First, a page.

Integrity commissioner can now recommend disciplinary action

Last modified: November 9, 2022 at 9:08am


Following a review of the costly public inquiry into former MLA Steve Norn’s conduct, changes have been made to the Legislative Assembly and Executive Council Act that should make inquires rarer in the future.

The integrity commissioner now has the authority to investigate complaints and recommend punishments without having to elevate complaints to an inquiry before a sole adjudicator.

The changes comes after the Legislative Assembly carried out a review of the public inquiry which cost the legislature – and therefore cost the GNWT – $805,000 it had not budgeted for.

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The public inquiry was held after Norn broke the Covid-19 self-isolation order and MLA Rylund Johnson made a complaint against Norn to the integrity commissioner on behalf of the other 17 MLAs. The NWT legislature’s integrity commissioner then determined in a 137-page report that a complaint against Norn must be directed to an inquiry before a sole adjudicator (who decided on a public inquiry over a private one), who formerly was the person with the authority to recommend disciplinary action.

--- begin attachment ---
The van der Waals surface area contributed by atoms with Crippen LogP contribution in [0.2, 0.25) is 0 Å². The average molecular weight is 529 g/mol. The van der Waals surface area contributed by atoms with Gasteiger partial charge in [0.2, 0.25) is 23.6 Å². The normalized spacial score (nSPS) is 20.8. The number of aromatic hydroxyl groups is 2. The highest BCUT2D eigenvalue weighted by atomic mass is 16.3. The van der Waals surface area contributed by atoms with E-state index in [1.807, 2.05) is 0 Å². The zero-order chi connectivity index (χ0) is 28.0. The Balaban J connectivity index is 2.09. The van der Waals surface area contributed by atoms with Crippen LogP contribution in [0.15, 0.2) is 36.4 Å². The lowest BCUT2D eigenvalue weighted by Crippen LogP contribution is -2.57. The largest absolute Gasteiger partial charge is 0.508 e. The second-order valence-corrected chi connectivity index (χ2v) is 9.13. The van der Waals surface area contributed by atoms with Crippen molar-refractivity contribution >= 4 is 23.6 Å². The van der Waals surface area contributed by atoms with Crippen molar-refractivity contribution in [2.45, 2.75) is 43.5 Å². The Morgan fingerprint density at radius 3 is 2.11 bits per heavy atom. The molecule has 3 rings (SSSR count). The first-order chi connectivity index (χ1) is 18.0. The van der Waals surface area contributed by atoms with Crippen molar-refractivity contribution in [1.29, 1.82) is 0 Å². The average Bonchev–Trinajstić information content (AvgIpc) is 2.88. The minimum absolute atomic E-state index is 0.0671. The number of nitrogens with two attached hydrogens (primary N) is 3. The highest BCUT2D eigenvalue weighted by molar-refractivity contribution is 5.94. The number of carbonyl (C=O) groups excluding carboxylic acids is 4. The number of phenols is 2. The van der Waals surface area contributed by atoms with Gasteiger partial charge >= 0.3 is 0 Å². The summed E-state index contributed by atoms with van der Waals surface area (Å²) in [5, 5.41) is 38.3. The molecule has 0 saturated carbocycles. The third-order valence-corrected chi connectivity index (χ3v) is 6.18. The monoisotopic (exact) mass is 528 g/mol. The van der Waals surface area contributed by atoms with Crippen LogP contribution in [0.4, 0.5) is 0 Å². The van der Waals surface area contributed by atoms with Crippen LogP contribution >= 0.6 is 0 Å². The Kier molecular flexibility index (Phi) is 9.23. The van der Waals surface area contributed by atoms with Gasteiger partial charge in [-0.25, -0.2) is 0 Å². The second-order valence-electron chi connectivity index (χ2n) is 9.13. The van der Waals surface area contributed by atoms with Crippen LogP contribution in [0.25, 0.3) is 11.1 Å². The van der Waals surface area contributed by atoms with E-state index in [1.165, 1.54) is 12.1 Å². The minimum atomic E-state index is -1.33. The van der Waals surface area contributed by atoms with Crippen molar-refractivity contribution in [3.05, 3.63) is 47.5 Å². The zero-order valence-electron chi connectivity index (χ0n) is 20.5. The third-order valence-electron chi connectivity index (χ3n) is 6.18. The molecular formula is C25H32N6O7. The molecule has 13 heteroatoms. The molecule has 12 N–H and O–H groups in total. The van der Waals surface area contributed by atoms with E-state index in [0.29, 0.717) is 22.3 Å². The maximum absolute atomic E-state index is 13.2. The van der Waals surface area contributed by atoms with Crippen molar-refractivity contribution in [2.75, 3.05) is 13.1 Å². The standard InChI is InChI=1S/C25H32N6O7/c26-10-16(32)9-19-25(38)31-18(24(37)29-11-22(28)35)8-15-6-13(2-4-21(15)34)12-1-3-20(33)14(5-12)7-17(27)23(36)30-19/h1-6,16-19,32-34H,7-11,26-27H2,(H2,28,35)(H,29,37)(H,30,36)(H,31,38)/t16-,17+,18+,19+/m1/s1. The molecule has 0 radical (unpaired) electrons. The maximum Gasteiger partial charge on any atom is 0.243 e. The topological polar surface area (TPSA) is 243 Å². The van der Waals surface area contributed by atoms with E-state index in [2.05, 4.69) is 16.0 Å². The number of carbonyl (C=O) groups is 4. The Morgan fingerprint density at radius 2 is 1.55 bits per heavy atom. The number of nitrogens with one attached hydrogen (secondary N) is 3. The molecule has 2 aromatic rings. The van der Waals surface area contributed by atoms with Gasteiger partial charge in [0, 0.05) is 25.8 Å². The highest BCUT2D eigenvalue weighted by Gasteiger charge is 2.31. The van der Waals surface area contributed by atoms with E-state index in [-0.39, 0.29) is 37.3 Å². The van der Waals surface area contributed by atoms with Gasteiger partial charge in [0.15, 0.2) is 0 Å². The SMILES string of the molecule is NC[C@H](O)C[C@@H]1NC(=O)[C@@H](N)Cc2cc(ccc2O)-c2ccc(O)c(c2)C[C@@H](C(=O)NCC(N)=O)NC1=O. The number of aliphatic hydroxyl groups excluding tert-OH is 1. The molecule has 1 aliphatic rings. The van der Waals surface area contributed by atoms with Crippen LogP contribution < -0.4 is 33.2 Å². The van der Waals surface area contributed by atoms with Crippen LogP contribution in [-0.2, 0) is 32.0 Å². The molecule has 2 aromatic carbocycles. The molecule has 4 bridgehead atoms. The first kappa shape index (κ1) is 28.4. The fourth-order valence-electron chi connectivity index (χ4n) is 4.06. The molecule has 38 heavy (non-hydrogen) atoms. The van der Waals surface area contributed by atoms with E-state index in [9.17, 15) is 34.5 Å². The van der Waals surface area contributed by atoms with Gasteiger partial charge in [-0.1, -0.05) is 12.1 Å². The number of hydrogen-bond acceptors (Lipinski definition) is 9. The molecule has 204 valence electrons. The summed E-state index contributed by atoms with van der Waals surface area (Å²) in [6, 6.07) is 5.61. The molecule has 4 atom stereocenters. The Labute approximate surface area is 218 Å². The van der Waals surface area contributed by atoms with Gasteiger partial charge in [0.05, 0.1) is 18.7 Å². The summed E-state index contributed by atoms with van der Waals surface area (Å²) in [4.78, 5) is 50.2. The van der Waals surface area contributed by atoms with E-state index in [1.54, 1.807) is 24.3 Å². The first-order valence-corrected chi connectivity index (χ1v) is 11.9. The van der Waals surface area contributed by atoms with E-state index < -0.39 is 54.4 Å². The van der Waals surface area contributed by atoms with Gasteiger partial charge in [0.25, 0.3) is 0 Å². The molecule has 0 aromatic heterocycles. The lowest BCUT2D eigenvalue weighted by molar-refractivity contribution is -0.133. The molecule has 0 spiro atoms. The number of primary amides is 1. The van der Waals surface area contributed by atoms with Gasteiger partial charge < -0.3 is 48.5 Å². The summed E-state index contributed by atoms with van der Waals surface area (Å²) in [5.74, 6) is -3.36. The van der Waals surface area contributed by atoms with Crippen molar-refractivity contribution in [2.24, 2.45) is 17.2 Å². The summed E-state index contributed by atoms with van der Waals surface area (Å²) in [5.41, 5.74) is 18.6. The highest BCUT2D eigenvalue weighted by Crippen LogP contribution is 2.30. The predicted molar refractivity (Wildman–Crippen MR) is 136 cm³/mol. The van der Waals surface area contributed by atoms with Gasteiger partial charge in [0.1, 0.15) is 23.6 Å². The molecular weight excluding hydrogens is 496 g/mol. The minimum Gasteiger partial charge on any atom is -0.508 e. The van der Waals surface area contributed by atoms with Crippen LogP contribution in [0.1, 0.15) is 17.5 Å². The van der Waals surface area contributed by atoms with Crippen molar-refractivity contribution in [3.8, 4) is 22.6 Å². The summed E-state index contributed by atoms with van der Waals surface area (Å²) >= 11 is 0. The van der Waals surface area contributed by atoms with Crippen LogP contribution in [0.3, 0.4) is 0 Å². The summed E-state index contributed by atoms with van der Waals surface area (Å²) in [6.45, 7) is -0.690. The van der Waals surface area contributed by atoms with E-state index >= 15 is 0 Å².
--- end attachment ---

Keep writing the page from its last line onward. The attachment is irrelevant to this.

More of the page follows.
The changes to the way complaints against MLAs are handled are effective immediately now that the act has been updated. It will reduce the possibility of an issue escalating to another expensive inquiry since the integrity commissioner is an independent officer of the Legislative Assembly as opposed to someone outside the GNWT who has been contracted to investigate.

There are also other small changes to the act that will come into effect after the next territorial election, such as changing the Deh Cho riding’s name to Dehcho.

The next legislative assembly will also have access to a training fund to help MLAs “in meeting their professional needs,” and to create educational materials for candidates and the public.

There were also changes to the voter registration processes. Moving forward, Elections NWT will be able to share its voters list with municipalities running elections and with the electoral boundaries commission. Sixteen and 17-year-olds will also be able to register to vote well before they are old enough to do so, and will be automatically added to the voters list when they turn 18.

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